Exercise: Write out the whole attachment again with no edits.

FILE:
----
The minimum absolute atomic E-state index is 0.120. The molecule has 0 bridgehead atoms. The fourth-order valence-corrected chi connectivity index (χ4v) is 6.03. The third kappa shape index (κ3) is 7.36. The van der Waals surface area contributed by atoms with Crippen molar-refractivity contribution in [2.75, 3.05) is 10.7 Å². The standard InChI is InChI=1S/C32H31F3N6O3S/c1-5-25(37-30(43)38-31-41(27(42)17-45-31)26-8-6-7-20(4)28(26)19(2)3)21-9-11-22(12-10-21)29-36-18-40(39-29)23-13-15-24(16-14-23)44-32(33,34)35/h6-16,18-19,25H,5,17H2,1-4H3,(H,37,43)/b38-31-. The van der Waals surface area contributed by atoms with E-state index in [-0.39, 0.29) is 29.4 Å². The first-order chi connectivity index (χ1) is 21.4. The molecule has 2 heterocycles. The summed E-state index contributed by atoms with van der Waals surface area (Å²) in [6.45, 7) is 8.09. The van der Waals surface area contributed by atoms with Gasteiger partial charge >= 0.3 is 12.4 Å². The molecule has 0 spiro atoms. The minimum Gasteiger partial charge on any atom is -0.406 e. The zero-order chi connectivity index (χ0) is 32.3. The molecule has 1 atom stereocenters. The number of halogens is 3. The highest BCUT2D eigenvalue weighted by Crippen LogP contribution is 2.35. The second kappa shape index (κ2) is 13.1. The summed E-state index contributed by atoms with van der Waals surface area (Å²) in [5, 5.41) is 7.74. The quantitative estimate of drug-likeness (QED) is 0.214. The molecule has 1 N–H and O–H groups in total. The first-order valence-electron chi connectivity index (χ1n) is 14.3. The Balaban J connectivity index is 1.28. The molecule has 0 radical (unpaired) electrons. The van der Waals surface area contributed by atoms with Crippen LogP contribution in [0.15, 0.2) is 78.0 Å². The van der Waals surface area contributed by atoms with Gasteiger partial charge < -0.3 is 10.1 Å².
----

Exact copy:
The minimum absolute atomic E-state index is 0.120. The molecule has 0 bridgehead atoms. The fourth-order valence-corrected chi connectivity index (χ4v) is 6.03. The third kappa shape index (κ3) is 7.36. The van der Waals surface area contributed by atoms with Crippen molar-refractivity contribution in [2.75, 3.05) is 10.7 Å². The standard InChI is InChI=1S/C32H31F3N6O3S/c1-5-25(37-30(43)38-31-41(27(42)17-45-31)26-8-6-7-20(4)28(26)19(2)3)21-9-11-22(12-10-21)29-36-18-40(39-29)23-13-15-24(16-14-23)44-32(33,34)35/h6-16,18-19,25H,5,17H2,1-4H3,(H,37,43)/b38-31-. The van der Waals surface area contributed by atoms with E-state index in [-0.39, 0.29) is 29.4 Å². The first-order chi connectivity index (χ1) is 21.4. The molecule has 2 heterocycles. The summed E-state index contributed by atoms with van der Waals surface area (Å²) in [6.45, 7) is 8.09. The van der Waals surface area contributed by atoms with Gasteiger partial charge >= 0.3 is 12.4 Å². The molecule has 0 spiro atoms. The minimum Gasteiger partial charge on any atom is -0.406 e. The zero-order chi connectivity index (χ0) is 32.3. The molecule has 1 atom stereocenters. The number of halogens is 3. The highest BCUT2D eigenvalue weighted by Crippen LogP contribution is 2.35. The second kappa shape index (κ2) is 13.1. The summed E-state index contributed by atoms with van der Waals surface area (Å²) in [5, 5.41) is 7.74. The quantitative estimate of drug-likeness (QED) is 0.214. The molecule has 1 N–H and O–H groups in total. The first-order valence-electron chi connectivity index (χ1n) is 14.3. The Balaban J connectivity index is 1.28. The molecule has 0 radical (unpaired) electrons. The van der Waals surface area contributed by atoms with Crippen LogP contribution in [0.15, 0.2) is 78.0 Å². The van der Waals surface area contributed by atoms with Gasteiger partial charge < -0.3 is 10.1 Å².